Sandy Aftermath: Relief Efforts Crowd NY Airspace

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The effects of hurricane Sandy continued to disrupt travel in the northeast on Tuesday, with more than 15,000 scheduled airline flights cancelled, which may be a new record for one event. But while airlines may be grounded for a while yet, that doesn't mean the skies aren't crowded. The FAA on Tuesday afternoon asked all aircraft operators to avoid New York's Class B airspace, 1,500 feet and below, due to extensive disaster relief, recovery and reconstitution efforts, search and rescue, law enforcement and medevac operations being conducted in and around the New York City and Newark metropolitan areas. "Pilots should exercise extreme caution due to low-flying aircraft," the FAA said.

"Flight crews should remain in contact with the appropriate ATC facility for the area where their operations are being conducted to the maximum extent possible. … Pilots should also be particularly alert for possible additional airspace restrictions that may be implemented and check NOTAMs often," the FAA said. About one-quarter of all U.S. flights move through New York's airspace, so the disruptions there will affect traffic across the country for at least the next few days, according to The Associated Press. Flooding also affected coastal airports across the region. On Tuesday, the remnants of the storm continued to move northwestward, affecting airports as far west as Pittsburgh, Detroit, Cleveland and Chicago.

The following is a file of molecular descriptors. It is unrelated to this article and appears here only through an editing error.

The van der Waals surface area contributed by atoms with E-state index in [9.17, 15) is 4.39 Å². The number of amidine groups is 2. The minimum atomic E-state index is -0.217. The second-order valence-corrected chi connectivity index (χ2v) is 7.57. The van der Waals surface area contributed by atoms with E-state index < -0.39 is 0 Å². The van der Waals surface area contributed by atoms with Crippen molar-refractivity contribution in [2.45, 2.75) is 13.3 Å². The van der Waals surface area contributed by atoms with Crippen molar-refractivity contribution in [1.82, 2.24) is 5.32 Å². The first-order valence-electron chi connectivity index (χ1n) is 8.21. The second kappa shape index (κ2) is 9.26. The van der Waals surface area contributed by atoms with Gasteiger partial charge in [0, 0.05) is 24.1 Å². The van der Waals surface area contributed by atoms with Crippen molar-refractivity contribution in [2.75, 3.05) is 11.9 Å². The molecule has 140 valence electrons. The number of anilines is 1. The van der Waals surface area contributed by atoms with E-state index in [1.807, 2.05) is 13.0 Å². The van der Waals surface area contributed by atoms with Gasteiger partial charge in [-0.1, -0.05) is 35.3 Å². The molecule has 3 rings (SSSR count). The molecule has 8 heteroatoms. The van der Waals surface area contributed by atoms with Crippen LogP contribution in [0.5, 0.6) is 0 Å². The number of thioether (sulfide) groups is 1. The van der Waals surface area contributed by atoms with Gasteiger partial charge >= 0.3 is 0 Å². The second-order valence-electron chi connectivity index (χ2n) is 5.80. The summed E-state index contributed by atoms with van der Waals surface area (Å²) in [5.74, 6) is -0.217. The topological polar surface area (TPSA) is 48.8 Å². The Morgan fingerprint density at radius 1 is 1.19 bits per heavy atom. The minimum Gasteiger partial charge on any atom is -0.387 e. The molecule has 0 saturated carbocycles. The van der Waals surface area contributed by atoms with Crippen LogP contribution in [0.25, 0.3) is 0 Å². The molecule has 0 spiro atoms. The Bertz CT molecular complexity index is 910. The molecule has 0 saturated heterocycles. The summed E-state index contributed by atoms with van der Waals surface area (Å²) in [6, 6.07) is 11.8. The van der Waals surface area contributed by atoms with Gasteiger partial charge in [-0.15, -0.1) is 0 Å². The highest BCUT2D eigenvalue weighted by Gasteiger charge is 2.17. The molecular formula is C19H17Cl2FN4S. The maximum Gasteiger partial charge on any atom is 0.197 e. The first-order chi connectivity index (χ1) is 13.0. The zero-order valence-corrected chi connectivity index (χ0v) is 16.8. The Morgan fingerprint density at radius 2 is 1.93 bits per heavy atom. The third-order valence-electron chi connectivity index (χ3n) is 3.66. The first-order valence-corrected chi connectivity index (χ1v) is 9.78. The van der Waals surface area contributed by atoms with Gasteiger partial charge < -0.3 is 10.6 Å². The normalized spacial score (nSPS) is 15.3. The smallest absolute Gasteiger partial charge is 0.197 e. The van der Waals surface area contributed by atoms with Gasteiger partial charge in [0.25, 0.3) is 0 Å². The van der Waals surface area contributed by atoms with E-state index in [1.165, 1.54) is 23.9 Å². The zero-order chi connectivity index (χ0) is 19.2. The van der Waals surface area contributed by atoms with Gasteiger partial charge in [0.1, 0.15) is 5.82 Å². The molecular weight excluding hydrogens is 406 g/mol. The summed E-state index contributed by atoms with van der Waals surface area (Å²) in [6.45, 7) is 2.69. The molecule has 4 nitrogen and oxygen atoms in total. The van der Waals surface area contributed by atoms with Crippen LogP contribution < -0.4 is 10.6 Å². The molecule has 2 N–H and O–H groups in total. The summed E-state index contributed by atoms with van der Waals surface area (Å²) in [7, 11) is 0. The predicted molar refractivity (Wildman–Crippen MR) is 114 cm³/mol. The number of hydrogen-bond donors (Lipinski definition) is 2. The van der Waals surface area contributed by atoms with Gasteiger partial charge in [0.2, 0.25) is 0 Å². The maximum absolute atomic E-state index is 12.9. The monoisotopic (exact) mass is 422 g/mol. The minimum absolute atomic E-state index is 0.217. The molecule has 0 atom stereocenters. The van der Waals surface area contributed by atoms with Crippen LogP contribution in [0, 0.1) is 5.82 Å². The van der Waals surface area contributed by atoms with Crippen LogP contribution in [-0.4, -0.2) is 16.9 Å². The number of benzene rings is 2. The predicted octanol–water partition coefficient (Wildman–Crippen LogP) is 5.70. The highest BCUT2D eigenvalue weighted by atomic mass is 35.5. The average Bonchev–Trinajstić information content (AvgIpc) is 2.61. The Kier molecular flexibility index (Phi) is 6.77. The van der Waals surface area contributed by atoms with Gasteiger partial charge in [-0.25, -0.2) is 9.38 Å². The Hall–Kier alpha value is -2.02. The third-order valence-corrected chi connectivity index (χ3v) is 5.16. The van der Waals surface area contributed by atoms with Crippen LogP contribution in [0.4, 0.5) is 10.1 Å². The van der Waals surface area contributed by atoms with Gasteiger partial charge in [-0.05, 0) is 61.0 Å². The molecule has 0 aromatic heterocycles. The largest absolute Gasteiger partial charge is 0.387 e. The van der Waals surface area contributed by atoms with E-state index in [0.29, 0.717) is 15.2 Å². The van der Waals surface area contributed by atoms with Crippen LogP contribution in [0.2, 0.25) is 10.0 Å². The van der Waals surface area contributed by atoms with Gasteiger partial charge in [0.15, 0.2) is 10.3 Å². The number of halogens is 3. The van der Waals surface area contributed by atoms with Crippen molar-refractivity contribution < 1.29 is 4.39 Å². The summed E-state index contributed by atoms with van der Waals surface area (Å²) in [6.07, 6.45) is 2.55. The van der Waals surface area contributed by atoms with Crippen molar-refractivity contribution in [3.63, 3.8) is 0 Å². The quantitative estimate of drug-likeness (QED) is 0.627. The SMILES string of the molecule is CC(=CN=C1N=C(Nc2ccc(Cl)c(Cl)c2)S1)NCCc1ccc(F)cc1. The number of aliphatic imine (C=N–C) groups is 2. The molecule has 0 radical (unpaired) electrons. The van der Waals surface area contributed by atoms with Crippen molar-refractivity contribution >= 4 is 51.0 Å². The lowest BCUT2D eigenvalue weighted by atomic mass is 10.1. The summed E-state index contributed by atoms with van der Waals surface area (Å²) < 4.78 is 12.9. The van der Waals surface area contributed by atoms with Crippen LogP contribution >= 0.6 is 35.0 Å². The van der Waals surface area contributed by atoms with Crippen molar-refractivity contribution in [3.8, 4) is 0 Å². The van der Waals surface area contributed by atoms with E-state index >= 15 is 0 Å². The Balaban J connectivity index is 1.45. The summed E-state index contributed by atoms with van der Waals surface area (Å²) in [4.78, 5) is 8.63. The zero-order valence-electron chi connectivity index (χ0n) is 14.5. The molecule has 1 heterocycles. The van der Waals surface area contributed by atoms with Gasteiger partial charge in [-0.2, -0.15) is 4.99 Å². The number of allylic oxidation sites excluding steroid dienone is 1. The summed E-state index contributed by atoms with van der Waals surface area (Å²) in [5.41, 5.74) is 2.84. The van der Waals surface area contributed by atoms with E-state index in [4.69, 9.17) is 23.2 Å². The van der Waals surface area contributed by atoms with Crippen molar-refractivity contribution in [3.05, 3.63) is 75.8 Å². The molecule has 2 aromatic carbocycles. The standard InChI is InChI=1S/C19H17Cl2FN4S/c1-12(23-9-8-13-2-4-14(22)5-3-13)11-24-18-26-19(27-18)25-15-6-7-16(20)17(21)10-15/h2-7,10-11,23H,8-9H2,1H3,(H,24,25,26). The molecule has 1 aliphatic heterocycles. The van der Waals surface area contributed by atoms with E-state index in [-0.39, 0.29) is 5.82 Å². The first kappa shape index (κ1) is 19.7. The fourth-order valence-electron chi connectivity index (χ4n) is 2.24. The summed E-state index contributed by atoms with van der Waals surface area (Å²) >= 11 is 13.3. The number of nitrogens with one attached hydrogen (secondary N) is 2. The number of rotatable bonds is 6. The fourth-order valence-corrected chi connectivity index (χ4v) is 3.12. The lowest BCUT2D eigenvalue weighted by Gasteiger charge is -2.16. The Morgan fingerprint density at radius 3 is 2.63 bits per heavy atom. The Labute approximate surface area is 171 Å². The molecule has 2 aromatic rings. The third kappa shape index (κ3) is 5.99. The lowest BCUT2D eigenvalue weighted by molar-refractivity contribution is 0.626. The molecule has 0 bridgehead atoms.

Thanks to better technology and changes in the law that fine airlines for extensive delays, most airports in the affected areas are deserted, rather than crowded with delayed travelers. Airlines are quicker to cancel flights in advance and avoid all the problems of stranded and angry passengers. "The last few major storms created such gridlock, and such bad will with their best customers, they just had to shift their behavior," Kate Hanni, head of the advocacy group Flyers Rights, told The Associated Press. "The flying public would rather have their flights pre-cancelled than be sleeping in Chicago on a cot."